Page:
Abstract 11877: Beta-blocker Dose Stratifies Both Mortality Risk and Circulating Procollagen Levels In African-Americans With Heart Failure
Introduction: While African Americans (AAs) have the highest prevalence of heart failure (HF) and HF mortality, insufficient data exists regarding the impact of HF medication on mortality in AAs. This study aimed to identify medication use practices associated with survival in a predominantly AA HF population.
Methods: HF patients were prospectively recruited from, and followed within, the University of Illinois Health System from 11/2001 to 11/2015, when vital status was determined. Data were extracted from electronic health records and Social Security Death Index. Beta-blocker (BB), ACE-I, and ARB doses were categorized as high, medium, or low based on published HF trials. Associations between dose and all-cause mortality were assessed using a Cox proportional hazard model, adjusting for enrollment age, sex, race, ischemic or non-ischemic etiology, NYHA functional class, and concomitant HF medication use. Using linear regression (adjusted for the same covariates), doses were also compared with plasma procollagen N-terminal peptide type III (PIIINP) levels, a previously shown marker for cardiac fibrosis.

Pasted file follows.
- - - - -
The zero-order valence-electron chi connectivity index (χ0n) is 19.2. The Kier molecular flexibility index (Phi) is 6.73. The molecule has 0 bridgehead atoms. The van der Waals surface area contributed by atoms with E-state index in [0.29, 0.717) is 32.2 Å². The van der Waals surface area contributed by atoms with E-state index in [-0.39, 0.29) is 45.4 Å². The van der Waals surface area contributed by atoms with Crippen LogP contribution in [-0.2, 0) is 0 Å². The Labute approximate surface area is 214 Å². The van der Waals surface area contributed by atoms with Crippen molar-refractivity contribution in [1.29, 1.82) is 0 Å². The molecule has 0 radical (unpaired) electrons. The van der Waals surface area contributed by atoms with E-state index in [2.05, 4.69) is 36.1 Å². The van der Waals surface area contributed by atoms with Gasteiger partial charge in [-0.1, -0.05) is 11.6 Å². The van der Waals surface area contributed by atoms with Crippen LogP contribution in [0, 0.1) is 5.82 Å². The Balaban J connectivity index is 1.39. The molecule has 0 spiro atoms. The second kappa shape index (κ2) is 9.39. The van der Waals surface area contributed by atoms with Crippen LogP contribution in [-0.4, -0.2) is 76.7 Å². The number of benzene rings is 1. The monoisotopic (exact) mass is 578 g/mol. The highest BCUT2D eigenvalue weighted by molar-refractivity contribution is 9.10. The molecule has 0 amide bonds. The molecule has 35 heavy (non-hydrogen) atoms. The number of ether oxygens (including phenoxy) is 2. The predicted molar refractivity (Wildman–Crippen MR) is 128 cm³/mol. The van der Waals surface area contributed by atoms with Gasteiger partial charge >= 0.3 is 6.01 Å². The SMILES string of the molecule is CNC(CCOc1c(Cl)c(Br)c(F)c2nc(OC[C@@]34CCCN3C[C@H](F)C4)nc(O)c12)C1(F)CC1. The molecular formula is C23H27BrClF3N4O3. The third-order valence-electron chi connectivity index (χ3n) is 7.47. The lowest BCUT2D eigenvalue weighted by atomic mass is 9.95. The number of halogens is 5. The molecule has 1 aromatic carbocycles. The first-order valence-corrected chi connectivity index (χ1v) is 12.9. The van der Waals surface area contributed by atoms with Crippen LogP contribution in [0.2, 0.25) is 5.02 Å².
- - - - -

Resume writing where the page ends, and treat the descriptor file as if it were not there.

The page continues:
Results: In total, 352 patients (75% AA, 50% female, 63% HFrEF: LVEF < 45%) consented to participate, with 84 dying by the end of data recording. Of those, 95% used BBs, 90% ACE-I/ARBs, and 19% ARAs. ACE-I/ARB dose was not associated with mortality (HR: 0.86, 95% CI: 0.62-1.17, P = 0.33). In contrast, increased BB dose was associated with reduced risk of death (HR: 0.64, 95% CI: 0.47-0.86, P = 0.003; Figure 1). This effect remained consistent when stratified by HFrEF or HFpEF. Higher BB (but not ACE/ARB) dose was also associated with lower circulating levels of PIIINP (N = 149 patients, P = 0.05), which still trended after further adjustment for BP and HR.
Conclusions: These findings suggest that aggressive titration of BB dose, unlike ACE-I/ARB dose, may confer a mortality benefit in AA patients with HFrEF or HFpEF which may be mediated through decreased cardiac fibrosis.
Author Disclosures: J.D. Duarte: None. M.J. Arwood: None. I. Liko: None. I. Mansour: None. M. Kansal: None. T. Stamos: None. L.H. Cavallari: None. A.A. Desai: None.
- © 2016 by American Heart Association, Inc.